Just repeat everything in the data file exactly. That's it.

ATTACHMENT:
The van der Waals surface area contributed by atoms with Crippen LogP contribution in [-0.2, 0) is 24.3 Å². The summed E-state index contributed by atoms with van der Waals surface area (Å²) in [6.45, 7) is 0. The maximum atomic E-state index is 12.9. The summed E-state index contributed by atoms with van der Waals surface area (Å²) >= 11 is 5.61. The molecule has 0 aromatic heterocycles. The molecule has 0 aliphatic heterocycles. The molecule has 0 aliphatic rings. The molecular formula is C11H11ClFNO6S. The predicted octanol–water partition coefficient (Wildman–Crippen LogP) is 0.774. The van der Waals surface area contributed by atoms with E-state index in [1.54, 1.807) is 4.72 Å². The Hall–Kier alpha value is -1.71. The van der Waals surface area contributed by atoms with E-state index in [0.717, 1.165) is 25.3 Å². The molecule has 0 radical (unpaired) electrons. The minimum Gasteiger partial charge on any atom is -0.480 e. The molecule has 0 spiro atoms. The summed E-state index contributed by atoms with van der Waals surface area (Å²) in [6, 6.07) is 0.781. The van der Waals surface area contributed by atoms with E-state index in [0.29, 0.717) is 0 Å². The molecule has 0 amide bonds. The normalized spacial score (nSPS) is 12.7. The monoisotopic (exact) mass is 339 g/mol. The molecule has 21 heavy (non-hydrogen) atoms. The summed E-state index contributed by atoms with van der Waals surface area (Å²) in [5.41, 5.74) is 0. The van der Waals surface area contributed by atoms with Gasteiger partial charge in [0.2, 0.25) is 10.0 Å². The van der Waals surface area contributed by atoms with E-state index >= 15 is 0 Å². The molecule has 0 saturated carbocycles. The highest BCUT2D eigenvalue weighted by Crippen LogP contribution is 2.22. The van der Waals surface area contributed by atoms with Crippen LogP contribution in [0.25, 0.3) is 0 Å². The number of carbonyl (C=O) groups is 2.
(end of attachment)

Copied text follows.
The van der Waals surface area contributed by atoms with Crippen LogP contribution in [-0.2, 0) is 24.3 Å². The summed E-state index contributed by atoms with van der Waals surface area (Å²) in [6.45, 7) is 0. The maximum atomic E-state index is 12.9. The summed E-state index contributed by atoms with van der Waals surface area (Å²) >= 11 is 5.61. The molecule has 0 aromatic heterocycles. The molecule has 0 aliphatic heterocycles. The molecule has 0 aliphatic rings. The molecular formula is C11H11ClFNO6S. The predicted octanol–water partition coefficient (Wildman–Crippen LogP) is 0.774. The van der Waals surface area contributed by atoms with E-state index in [1.54, 1.807) is 4.72 Å². The Hall–Kier alpha value is -1.71. The van der Waals surface area contributed by atoms with E-state index in [0.717, 1.165) is 25.3 Å². The molecule has 0 radical (unpaired) electrons. The minimum Gasteiger partial charge on any atom is -0.480 e. The molecule has 0 spiro atoms. The summed E-state index contributed by atoms with van der Waals surface area (Å²) in [6, 6.07) is 0.781. The van der Waals surface area contributed by atoms with E-state index in [0.29, 0.717) is 0 Å². The molecule has 0 amide bonds. The normalized spacial score (nSPS) is 12.7. The monoisotopic (exact) mass is 339 g/mol. The molecule has 21 heavy (non-hydrogen) atoms. The summed E-state index contributed by atoms with van der Waals surface area (Å²) in [5.41, 5.74) is 0. The van der Waals surface area contributed by atoms with Gasteiger partial charge in [0.2, 0.25) is 10.0 Å². The van der Waals surface area contributed by atoms with E-state index >= 15 is 0 Å². The molecule has 0 saturated carbocycles. The highest BCUT2D eigenvalue weighted by Crippen LogP contribution is 2.22. The van der Waals surface area contributed by atoms with Crippen LogP contribution in [0.25, 0.3) is 0 Å². The number of carbonyl (C=O) groups is 2.